If no consuls of Cuba have been appointed in the country, to which you are accredited, you will continue to discharge the duties ordinarily devolving upon Cuban consuls, in accordance with the circular instruction of July 21, 1902, until such officers are appointed. I am, gentlemen, your obedient servant,
David J. HILL,
MESSAGES OF THE PRESIDENT OF CUBA TO CONGRESS.
Mr. Squiers to Mr. Hay.
LEGATION OF THE UNITED STATES,
Habana, June 2, 1902. Sir: I have the honor to inclose herewith a translation of the President's message.
The message recognizes a Higher Power in the affairs of Cuba, a recognition which has called forth considerable unfavorable comment from a certain class of Cubans, as is generally the case in a new republic; acknowledges the debt of the Cuban people to the United States; advises strict economy in the administration of the Government; shows the necessity for promoting all branches of agricultural industry; states the necessity for reduction in our tariff in favor of Cuba; promises to open negotiations looking toward a reciprocity treaty; calls attention to the necessity for good municipal government; pays a very high tribute to the American provisional government on account of general improvement in sanitary conditions and recommends that the work be continued; calls attention to the present state of penal institutions, where the prisoners lead lives of idleness; shows necessity for an honest judiciary, and takes up at some detail the matter of education; advises bringing in foreign capital for the exploitation of railways; regrets that the financial condition of the country is not now favorable to a military pension list; advocates cultivating most cordial relations with all nations and particularly with the United States, and urges that a good understanding must exist between the legislative body and executive power.
To us the message is not of great interest outside of the reference to sanitary conditions, a pension list, and Cuba's relations with the United States. Regarding the matter of sanitation, the matter seems to be passed over very lightly and not given that importance which the necessity certainly demands. His resolution regarding the pension list ought to be very gratifying as it indicates economy in administration, which, under present or even more favorable conditions, is the only hope for a good and lasting government.
While I have not had sufficient time to form an opinion as to the general situation, I have been impressed with the confidence which Cubans of all classes seem to have in Mr. Palma's honesty of purpose and his desire to do what is best for the country as a whole, regardless of special interests or particular political parties. I have, etc.,
H. G. SQUIERS.
[Inclosure.-Translation.] Message of Tomás Estrada Palma, President of the Republic of Cuba, to the Congress of
Let our first acknowledgments be to Almighty God, as an act of thanksgiving for the work which with His help we have accomplished, and beseech His divine protection, in order that the people of Cuba, which now takes rank as an independent and sovereign nation, may firmly establish a stable government and proceed always along the pathways of justice, resolutely pledged to the maintenance, with right and lofty criterions and noble intent, of the democratic institutions which serve as bases for the Republic of Cuba.
Never have a people struggled with more perseverance nor been subjected to greater sacrifices in their unbending purpose of acquiring the blessed benefits of regenerative liberty, nor, consequently, have any people more greatly merited seeing their efforts crowned by the realization of their noble ideals and worthy aspirations.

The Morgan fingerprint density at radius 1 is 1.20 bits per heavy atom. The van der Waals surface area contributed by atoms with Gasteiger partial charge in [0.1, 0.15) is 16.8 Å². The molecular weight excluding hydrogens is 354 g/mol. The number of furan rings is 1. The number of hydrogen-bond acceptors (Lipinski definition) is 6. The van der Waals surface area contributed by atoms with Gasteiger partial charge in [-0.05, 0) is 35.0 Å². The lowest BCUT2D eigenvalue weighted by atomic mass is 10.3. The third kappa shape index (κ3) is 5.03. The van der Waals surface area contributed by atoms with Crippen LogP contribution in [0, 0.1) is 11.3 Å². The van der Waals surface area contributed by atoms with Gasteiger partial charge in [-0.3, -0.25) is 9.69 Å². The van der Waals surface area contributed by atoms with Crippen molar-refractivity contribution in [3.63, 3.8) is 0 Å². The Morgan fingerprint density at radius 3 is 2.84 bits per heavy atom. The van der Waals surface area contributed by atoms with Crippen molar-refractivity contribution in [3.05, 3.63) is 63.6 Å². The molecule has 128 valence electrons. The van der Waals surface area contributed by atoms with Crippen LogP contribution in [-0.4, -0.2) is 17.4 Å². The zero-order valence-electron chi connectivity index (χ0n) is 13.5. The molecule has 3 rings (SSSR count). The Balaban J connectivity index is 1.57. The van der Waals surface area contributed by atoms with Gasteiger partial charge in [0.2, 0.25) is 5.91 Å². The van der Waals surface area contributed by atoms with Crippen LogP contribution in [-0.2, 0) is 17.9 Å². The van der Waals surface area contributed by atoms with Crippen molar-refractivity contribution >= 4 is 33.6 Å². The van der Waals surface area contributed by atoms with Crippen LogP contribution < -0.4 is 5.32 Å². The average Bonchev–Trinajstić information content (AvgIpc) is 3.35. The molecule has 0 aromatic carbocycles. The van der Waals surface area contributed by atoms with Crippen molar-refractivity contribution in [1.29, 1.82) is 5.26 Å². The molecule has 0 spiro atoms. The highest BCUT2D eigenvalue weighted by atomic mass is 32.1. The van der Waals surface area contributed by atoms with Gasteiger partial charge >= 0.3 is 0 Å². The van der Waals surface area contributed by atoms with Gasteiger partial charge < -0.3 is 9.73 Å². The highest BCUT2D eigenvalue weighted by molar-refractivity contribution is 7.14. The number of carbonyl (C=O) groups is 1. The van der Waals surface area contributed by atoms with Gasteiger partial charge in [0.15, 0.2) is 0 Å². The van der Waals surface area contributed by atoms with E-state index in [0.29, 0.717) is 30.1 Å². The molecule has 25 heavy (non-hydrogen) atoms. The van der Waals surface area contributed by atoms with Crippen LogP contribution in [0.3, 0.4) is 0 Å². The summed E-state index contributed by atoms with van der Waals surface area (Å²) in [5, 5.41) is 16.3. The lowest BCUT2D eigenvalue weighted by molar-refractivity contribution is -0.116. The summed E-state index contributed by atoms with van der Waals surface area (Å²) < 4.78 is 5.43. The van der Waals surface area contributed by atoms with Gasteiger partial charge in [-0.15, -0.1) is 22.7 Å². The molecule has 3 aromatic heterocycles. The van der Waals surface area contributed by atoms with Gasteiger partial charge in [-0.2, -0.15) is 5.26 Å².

Cuba on this memorable date takes her place in the family of nations and coinmences the pursuit of her rightful destiny, in conformity with the precepts of the fundamental law decreed and affirmed by the legitimate representatives of the people united in a constitutional assembly to that end.
It is unlikely that such an event will be seen again in the course of many centuries, and it is even more unlikely that it be carried into effect under like circumstances to those which have accompanied the birth of our Republic. These circumstances, in fact, have been so special as to make it impossible not to acknowledge and remember them.
Joined to the traditional heroism of three generations of patriots is the splendid attitude of a great people, who, consulting only their love of liberty, put themselves resolutely at our side in the tenacious struggle which we sustained for the independence of our country. The motive was simply a generous sentiment, pure and disinterested in its origin. At the impulse of this sentiment the powerful Republic of the North recognized the independence of Cuba, through their illustrious President, William McKinley, fought for her, and took upon herself the obligation to deliver the island and its government in due course. This formal promise has now been faithfully fulfilled by the no less illustrious President, Theodore Roosevelt. At this moment, in which we feel ourselves to be men of our own right, and people free and independent, it is impossible to repress the gratitude which overflows from our bosoms, and which we owe to the people and to the Government of the United States, as intense as our love for Cuba, as lasting as must be the good received.
To acknowledge, in this historic moment, the debt so contracted, to proclaim our gratitude to the great Republic which has aided us, and to inaugurate the Cuban nationality, is an act which exalts our people, and which makes them worthy of the consideration and respect of the other peoples of the earth.
Our country, having been organized in the form of a free Republic, in accordance with the fundamental law already promulgated, makes it necessary that the statutory laws, which are the complements of the constitution, be enacted, and that there be made all those acts which have as purpose the strengthening of the bases of an orderly Republic, capable of filling, in itself, all the ends of civilization, and of duly complying with the obligations and engagements entered into.